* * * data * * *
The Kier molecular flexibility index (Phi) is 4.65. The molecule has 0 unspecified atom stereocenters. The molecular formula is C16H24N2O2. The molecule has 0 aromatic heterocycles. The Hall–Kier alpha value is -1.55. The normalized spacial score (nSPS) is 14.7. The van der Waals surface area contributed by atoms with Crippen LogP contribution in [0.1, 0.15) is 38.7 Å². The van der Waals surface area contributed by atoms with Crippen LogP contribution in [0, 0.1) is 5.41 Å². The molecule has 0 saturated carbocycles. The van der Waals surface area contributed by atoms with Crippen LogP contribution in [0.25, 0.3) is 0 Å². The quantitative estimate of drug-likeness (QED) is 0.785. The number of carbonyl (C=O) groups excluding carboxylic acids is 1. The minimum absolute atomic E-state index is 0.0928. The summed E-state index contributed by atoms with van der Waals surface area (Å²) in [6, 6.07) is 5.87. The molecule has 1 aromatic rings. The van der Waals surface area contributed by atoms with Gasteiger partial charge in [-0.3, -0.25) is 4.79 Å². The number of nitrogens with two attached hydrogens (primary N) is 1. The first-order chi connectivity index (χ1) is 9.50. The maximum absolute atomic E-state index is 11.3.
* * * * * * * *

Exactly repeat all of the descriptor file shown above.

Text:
The Kier molecular flexibility index (Phi) is 4.65. The molecule has 0 unspecified atom stereocenters. The molecular formula is C16H24N2O2. The molecule has 0 aromatic heterocycles. The Hall–Kier alpha value is -1.55. The normalized spacial score (nSPS) is 14.7. The van der Waals surface area contributed by atoms with Crippen LogP contribution in [0.1, 0.15) is 38.7 Å². The van der Waals surface area contributed by atoms with Crippen LogP contribution in [0, 0.1) is 5.41 Å². The molecule has 0 saturated carbocycles. The van der Waals surface area contributed by atoms with Crippen LogP contribution in [0.25, 0.3) is 0 Å². The quantitative estimate of drug-likeness (QED) is 0.785. The number of carbonyl (C=O) groups excluding carboxylic acids is 1. The minimum absolute atomic E-state index is 0.0928. The summed E-state index contributed by atoms with van der Waals surface area (Å²) in [6, 6.07) is 5.87. The molecule has 1 aromatic rings. The van der Waals surface area contributed by atoms with Gasteiger partial charge in [-0.3, -0.25) is 4.79 Å². The number of nitrogens with two attached hydrogens (primary N) is 1. The first-order chi connectivity index (χ1) is 9.50. The maximum absolute atomic E-state index is 11.3.